Unions, environmental groups, and community organizations often use tactics to embarrass key corporate decision-makers who refuse act responsibly (such as paying workers a living wage) in order to isolate them from lenders and stockholders, and to bring pressure on key company board members from their social, civic, and business friends. Many of these board members share overlapping membership on boards of other companies, charities, foundations and other do-gooder groups that help to soften their public image as "corporate citizens."

A well thought out "corporate campaign" would have reinforced what the public already understands --- that Vons, for example, is not a faceless corporation but is run by real people who have some choices about how they treat their workers. It was three months into the strike before public attention was directed towards Steve Burd, Vons CEO, who was quarterbacking the negotiations for the three chains. Three weeks ago a group of clergy marched on his house -- a tactic used to publicly embarrass key targets that refuse to be accountable for their actions. The union could have focused on other potential targets -- such as Peter Magowan, grandson of Safeway's founder, Safeway board member, and owner of the San Francisco Giants. In a strong union town like San Francisco, how would Magowan have reacted to a "Giants Fans for Social Justice" group, for instance, who threatened to picket Giants games unless he pressured Burd to ease his more extreme demands?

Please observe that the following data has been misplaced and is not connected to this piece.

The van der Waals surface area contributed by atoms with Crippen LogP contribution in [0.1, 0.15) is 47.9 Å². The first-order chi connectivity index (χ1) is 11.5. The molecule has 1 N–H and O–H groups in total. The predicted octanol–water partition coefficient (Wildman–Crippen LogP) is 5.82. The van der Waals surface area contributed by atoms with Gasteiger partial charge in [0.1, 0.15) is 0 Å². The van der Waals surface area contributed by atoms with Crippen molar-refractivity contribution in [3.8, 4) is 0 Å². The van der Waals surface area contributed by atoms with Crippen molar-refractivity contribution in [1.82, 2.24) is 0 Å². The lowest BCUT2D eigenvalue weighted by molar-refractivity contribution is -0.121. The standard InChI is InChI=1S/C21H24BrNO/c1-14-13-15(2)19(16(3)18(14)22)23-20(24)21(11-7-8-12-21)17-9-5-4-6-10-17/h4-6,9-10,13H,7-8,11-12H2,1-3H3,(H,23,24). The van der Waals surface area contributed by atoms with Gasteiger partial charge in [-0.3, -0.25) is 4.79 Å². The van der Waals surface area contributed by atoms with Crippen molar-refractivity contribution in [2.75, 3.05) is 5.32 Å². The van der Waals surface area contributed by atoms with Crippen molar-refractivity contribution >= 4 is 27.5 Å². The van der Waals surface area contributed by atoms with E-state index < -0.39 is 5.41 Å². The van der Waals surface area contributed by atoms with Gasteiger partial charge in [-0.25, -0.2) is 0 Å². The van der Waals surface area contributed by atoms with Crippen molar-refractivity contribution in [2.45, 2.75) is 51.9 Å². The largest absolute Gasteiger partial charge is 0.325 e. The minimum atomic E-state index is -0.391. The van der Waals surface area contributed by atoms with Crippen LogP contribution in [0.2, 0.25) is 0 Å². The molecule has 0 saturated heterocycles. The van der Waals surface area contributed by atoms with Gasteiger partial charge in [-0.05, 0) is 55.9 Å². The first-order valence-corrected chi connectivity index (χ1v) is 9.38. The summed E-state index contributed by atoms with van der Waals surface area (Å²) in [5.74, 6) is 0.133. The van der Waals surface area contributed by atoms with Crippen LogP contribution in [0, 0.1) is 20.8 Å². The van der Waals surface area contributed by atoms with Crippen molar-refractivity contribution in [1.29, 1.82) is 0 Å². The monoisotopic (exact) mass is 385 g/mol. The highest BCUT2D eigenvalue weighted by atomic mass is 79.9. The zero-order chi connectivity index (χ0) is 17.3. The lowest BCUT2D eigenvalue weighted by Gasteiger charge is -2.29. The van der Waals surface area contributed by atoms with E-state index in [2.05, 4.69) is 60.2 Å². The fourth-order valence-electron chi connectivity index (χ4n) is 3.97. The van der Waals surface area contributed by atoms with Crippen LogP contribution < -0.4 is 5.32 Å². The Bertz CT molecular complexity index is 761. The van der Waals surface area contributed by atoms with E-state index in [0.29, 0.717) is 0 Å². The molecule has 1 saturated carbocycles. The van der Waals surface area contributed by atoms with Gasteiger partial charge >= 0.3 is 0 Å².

It would be tragic if America's working people, and its union leaders, learn the wrong lesson from the recent UFCW experience -- that corporate might always beats union right, that money always prevails over social justice.

The UFCW rank and file who stood on strike for over four months showed a tenacity and devotion to their organization that is rare in today's America. After seven or eight weeks it was clear to the strikers that they would be unlikely to gain back in a new contract what they had lost in wages while not working. That they stayed strong was not a testament to greed, as some cynical commentators have suggested, but a positive sign that there are still people who are willing to sacrifice for others that they don't even know. One of the major criticisms of the new contract by strikers returning to work is the two-tier system that will apply to new hires that will start at a lower base pay than they will. The strikers walked out for months partly to protect people who have not even been hired yet. It's not a bad example to set for children.

It remains to be seen what lessons the labor movement and its supporters learn from the Southern California labor struggle.

One lesson is that the loyalty of local union members and the sympathy of the majority of local consumers, while impressive, wasn't enough to win the strike. The union could not beat huge national corporations without expanding the war to a national battleground.

A second lesson is that rising health care costs should be the top domestic priority not only for unions and their allies but also for businesses that provide insurance. Over 40 million Americans lack health insurance. A growing number of employers are dismantling their health insurance or dramatically increasing their employees' premiums and co-payments. Employers, who do offer insurance, like the three grocery chains, have an incentive to reduce their costs by joining the battle for nationwide universal health insurance. This will obviously be an important issue in the current presidential contest.